The king of resources in France from the 18th century up to World War II—Colbert had entire oak forests planted for shipbuilding—wood was brutally abandoned during the 20th century in favor of artificial materials such as reinforced concrete for construction, or kevlar and carbon composites for boats and airplanes. For Meriem Fournier, a researcher at the Lerfob,4 there was a good reason for this. "Industrial actors need stability, and want to know the precise properties of all the materials they use. Wood, however, has a major disadvantage in their eyes, and that is its extreme variability: density, color, resistance to rot, or deformation due to humidity ("shrinkage") all vary from one species to another. And there are 50,000 tree species on the planet," she says. This is a real headache for industrial actors, one that researchers are now working to resolve.
Characterizing each species for better use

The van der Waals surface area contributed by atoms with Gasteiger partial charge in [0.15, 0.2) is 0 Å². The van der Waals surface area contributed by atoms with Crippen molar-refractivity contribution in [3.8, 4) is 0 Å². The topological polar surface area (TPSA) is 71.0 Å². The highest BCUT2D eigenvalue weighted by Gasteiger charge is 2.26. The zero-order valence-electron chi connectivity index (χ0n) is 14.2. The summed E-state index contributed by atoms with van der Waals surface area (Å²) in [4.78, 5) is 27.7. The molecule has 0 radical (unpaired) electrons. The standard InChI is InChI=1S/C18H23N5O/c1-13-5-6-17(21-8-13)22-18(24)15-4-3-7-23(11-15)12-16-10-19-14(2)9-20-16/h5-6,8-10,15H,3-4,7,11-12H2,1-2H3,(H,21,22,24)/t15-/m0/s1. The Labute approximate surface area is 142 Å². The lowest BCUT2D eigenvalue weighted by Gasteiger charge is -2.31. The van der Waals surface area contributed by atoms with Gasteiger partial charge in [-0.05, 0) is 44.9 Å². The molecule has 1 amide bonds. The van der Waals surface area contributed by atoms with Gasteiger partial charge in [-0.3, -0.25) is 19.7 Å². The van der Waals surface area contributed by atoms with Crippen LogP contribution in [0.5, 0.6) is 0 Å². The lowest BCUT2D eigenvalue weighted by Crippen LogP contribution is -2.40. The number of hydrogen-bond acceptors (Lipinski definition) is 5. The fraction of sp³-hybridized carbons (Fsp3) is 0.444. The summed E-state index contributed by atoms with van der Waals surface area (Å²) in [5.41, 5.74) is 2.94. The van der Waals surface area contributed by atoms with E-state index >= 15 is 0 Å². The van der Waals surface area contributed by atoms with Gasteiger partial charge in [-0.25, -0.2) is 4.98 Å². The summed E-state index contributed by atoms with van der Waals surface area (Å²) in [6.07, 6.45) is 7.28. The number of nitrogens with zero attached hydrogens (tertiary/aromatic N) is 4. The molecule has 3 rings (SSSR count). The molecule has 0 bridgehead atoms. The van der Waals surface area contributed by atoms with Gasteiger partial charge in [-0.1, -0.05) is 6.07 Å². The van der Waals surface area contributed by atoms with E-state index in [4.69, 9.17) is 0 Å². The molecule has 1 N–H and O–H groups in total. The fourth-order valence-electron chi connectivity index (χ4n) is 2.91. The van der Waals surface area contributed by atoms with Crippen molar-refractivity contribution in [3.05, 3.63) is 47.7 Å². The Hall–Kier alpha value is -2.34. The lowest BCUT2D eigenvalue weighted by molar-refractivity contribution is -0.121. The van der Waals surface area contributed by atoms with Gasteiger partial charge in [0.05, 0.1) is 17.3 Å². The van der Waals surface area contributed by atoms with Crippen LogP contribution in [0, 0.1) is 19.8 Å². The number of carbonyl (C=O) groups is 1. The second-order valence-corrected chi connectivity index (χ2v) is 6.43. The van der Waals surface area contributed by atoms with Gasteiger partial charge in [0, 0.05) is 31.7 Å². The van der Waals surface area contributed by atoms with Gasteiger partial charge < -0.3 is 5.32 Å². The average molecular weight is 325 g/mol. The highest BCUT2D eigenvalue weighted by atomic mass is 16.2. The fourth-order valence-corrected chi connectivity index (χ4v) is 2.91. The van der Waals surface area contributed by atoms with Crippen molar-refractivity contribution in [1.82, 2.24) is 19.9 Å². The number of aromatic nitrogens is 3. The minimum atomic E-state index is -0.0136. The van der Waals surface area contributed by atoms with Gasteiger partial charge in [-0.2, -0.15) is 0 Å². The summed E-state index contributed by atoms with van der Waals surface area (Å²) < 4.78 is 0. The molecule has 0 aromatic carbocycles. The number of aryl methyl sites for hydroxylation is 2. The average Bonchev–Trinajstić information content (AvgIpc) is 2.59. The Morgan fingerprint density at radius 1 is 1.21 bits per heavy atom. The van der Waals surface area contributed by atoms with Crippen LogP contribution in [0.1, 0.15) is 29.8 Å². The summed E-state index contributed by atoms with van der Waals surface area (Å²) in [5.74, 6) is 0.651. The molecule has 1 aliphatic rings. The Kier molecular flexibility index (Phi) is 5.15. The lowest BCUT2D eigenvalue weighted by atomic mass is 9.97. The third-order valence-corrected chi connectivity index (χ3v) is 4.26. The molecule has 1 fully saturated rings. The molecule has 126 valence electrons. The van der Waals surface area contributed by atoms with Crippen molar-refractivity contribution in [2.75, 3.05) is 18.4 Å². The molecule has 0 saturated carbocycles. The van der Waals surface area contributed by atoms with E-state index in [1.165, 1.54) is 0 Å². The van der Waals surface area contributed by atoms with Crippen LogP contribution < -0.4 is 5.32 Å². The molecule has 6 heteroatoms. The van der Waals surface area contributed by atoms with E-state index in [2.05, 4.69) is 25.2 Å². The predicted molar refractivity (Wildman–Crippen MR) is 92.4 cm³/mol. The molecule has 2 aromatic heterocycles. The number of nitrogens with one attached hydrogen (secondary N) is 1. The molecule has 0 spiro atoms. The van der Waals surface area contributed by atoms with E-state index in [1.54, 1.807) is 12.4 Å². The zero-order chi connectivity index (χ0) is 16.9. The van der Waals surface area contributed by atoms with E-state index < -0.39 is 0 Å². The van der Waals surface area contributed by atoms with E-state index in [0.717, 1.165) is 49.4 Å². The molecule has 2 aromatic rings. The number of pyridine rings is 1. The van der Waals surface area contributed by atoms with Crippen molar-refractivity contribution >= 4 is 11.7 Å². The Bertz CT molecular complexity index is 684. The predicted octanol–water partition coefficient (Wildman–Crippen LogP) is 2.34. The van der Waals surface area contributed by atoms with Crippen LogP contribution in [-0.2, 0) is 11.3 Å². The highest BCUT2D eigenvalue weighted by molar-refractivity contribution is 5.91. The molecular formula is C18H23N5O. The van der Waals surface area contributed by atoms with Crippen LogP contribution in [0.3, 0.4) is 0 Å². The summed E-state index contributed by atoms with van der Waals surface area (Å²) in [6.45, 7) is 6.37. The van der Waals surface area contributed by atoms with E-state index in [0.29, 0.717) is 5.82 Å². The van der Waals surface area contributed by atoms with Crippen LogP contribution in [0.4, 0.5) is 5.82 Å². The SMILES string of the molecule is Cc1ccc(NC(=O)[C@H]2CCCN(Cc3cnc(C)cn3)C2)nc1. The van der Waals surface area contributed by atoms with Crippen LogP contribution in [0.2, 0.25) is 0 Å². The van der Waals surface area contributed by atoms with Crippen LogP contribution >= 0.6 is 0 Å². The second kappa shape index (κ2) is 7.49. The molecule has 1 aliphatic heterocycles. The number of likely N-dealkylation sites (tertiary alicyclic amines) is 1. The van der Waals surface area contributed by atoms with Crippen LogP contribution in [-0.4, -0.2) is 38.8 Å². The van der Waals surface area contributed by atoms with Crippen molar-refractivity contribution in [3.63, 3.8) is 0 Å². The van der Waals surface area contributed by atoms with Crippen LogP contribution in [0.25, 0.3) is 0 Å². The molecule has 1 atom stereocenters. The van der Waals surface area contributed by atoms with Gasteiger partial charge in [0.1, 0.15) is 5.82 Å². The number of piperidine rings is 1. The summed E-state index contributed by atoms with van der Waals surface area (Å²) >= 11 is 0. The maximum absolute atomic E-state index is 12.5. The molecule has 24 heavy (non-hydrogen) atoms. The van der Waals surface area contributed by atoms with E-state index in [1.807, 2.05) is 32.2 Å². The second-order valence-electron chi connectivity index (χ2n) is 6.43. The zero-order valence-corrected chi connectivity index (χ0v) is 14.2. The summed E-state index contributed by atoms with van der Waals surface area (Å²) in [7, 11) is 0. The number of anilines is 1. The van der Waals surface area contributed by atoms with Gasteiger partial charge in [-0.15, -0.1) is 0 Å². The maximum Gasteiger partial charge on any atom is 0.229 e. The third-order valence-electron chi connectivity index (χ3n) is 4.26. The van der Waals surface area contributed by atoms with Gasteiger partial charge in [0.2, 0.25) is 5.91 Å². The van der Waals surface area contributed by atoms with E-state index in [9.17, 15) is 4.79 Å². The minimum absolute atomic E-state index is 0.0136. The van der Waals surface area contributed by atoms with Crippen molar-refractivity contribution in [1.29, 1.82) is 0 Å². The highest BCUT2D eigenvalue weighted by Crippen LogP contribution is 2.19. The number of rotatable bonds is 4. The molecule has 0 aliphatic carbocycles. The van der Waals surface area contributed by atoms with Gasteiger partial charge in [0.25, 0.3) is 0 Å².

"This diversity is both a curse and an opportunity for wood," explains Joseph Gril, head of the "Wood" team at the LMGC. This is why an enormous effort is now underway to characterize species. "To do so we are using all of the technologies developed for synthetic materials, including microscopy, electronics, infrared spectrometry, and modeling, among others," lists the researcher, who is also the head of a research network that brings together all of France’s specialists on wood.5 The objective is to produce a full ID card that lists all the properties for each species, like the ones that already exist for other materials. These will include its color, density, deformation coefficient, resistance to breaking, and viscoelastic properties, which notably determine how the material propagates sound: certain kinds of wood dampens sounds, such as curly maple, which is used to make the backs of violins, while others have greater resonance, such as the pernambuco tree, which is the wood used to make bows. The artisans of the past acquired this knowledge through centuries of experience, a knowledge that science must now formalize.